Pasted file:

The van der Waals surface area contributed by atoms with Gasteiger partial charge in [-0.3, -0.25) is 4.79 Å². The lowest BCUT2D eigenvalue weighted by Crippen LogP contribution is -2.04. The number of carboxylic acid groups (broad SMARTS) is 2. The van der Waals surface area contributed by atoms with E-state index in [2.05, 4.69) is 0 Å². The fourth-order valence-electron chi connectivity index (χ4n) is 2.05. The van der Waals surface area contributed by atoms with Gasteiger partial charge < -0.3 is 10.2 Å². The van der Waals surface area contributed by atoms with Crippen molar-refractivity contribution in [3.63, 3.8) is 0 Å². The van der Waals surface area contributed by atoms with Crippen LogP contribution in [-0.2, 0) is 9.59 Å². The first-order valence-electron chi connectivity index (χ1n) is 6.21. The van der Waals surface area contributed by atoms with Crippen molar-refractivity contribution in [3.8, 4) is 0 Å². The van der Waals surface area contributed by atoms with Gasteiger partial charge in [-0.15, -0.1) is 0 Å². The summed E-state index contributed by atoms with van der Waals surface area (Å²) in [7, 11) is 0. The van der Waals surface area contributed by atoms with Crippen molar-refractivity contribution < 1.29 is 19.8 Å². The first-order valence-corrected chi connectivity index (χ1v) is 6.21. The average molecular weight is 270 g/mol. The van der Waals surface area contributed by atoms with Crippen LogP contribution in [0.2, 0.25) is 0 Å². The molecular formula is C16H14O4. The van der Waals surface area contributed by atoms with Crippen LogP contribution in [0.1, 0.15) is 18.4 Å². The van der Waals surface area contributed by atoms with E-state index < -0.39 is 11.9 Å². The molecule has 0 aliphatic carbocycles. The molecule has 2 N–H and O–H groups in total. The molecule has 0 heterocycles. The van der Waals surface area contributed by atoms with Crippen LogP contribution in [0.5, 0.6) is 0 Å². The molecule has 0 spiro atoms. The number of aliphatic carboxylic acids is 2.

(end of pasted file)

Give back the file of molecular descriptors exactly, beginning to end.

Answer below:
The van der Waals surface area contributed by atoms with Gasteiger partial charge in [-0.3, -0.25) is 4.79 Å². The lowest BCUT2D eigenvalue weighted by Crippen LogP contribution is -2.04. The number of carboxylic acid groups (broad SMARTS) is 2. The van der Waals surface area contributed by atoms with E-state index in [2.05, 4.69) is 0 Å². The fourth-order valence-electron chi connectivity index (χ4n) is 2.05. The van der Waals surface area contributed by atoms with Gasteiger partial charge < -0.3 is 10.2 Å². The van der Waals surface area contributed by atoms with Crippen molar-refractivity contribution in [3.63, 3.8) is 0 Å². The van der Waals surface area contributed by atoms with Crippen LogP contribution in [-0.2, 0) is 9.59 Å². The first-order valence-electron chi connectivity index (χ1n) is 6.21. The van der Waals surface area contributed by atoms with Crippen molar-refractivity contribution in [3.8, 4) is 0 Å². The van der Waals surface area contributed by atoms with Gasteiger partial charge in [-0.15, -0.1) is 0 Å². The summed E-state index contributed by atoms with van der Waals surface area (Å²) in [7, 11) is 0. The van der Waals surface area contributed by atoms with Crippen molar-refractivity contribution < 1.29 is 19.8 Å². The first-order valence-corrected chi connectivity index (χ1v) is 6.21. The average molecular weight is 270 g/mol. The van der Waals surface area contributed by atoms with Crippen LogP contribution in [0.2, 0.25) is 0 Å². The molecular formula is C16H14O4. The van der Waals surface area contributed by atoms with Crippen LogP contribution in [0.1, 0.15) is 18.4 Å². The van der Waals surface area contributed by atoms with E-state index < -0.39 is 11.9 Å². The molecule has 0 aliphatic carbocycles. The molecule has 2 N–H and O–H groups in total. The molecule has 0 heterocycles. The van der Waals surface area contributed by atoms with Crippen LogP contribution in [0.5, 0.6) is 0 Å². The molecule has 0 spiro atoms. The number of aliphatic carboxylic acids is 2.